We had two cats who had lived together since they were kittens. They weren't really close, but when the male died last year, followed by the death of our dog (the female cat's best friend), she became very clingy. To this day, she still tries to lead us places, and begs us to sit down and pet her. She was never a vocal cat, but she trills at us regularly now. Because of your remaining kitty's age, I would highly recommend a senior panel. If nothing else, it will provide a good baseline for what is normal for your kitty for the future. Cats are prone to hyperthyroidism, and one of the symptoms is yowling. It can be ruled out with a blood test performed by your vet.

Assuming there aren't any medical issues, I would try to re-establish a routine with your remaining kitty. Cats are very much creatures of habit, and having their routine disrupted upsets them a lot. Set aside times for feeding, petting, and playing. Good luck!
post #9 of 13
When we got our oldest cat, Ace, he was about five and had been living at a house with several other cats. (Shawn's aunt gave him to us because she'd just found out that her husband is allergic, and also Ace always got picked on by the other cats. Not beat up or anything, just never got his fair share of food—which he has since more than made up for. )

Anyway, he would meow terribly whenever he thought he was alone. I mean these horrendously pitiful yowls that would break your heart ... I heard them because a few times Shawn went to work, then I walked in another room, so Ace thought he was by himself. He did that for the first three years we had him, and he also licked the hair off the base of his tail. (The vet at the time told us he thought it might be allergies.) When we moved into the house, we got two kittens. Immediately his behavior changed. He acts like the kittens (now cats) bug him, but he is no longer a nervous wreck, and they do share cuddles from time to time. For whatever reason, Ace does much better when there are other cats around; perhaps your little miss is the same.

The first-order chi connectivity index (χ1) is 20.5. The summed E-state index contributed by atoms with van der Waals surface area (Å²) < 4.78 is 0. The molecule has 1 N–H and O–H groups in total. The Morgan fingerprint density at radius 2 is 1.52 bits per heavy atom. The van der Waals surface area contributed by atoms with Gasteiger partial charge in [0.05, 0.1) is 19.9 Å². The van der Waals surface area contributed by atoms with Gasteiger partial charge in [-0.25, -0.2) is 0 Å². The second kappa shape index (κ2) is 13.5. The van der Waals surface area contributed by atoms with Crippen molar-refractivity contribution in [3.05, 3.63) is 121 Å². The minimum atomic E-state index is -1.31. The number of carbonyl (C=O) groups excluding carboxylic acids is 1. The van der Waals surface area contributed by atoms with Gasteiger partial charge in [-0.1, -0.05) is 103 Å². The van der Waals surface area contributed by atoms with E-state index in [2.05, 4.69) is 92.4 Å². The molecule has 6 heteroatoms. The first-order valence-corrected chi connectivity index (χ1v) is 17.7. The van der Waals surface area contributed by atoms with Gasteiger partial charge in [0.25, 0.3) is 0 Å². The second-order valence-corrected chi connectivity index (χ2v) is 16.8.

If you do decide to get another cat, I'd either get an adult or get two kittens. One kitten might drive your eight-year-old crazy with its high-energy antics; two would keep each other occupied as well as offering company to your oldest.
post #10 of 13
Thread Starter 
What's strange (in addition to all the rest of her behavior!) is that she is really not friendly to anyone but me. I've been living with my parents for the past 2 years, and she rarely lets them pet her. But she'll still keep howling, whether I'm there or not. I'll have her checked out, but like I said, I already give her a ton of attention, and can't really bring any other cats in right now. I wish there was something else i could do...
I appreciate all of your efforts though!
post #11 of 13
The ONLY thing that works is getting another cat. This is the voice of exhausted experience talking... there is nothing else and it works the second you bring the other one home. Don't try to figure cats out - they're naturally weird :-), just do what works, and this does.
post #12 of 13
I have a 16 year old cat that meows so loud that you can literally hear her 3-4 doors down. She is deaf! I realized this about 2 months ago but she has been meowing for about 2 years. Since she can't hear herself, she meow's loud enough so she can feel her vibrations. Cats can cover up an illness very well. For all I know Nitosha has been deaf for 2 years!! How I found out was I would clap my hand as hard as I could and I never got a response. Also when I walk in a room and her back is towards me it startles her as i get closer, she doesn't know that I am there until she feels the floor vibrate. I asked the vet the last time I had her in and she even clapped her hand hard and Nitosha gave no response. The vet said most likely she is. Their is something (i forgot the names of the parts in the ear) that fuse together that cause deafness.

Good luck keep us posted.
post #13 of 13
Thread Starter 
thanks, lovemycats. i'm pretty sure thats not the problem, but i'll give it a try.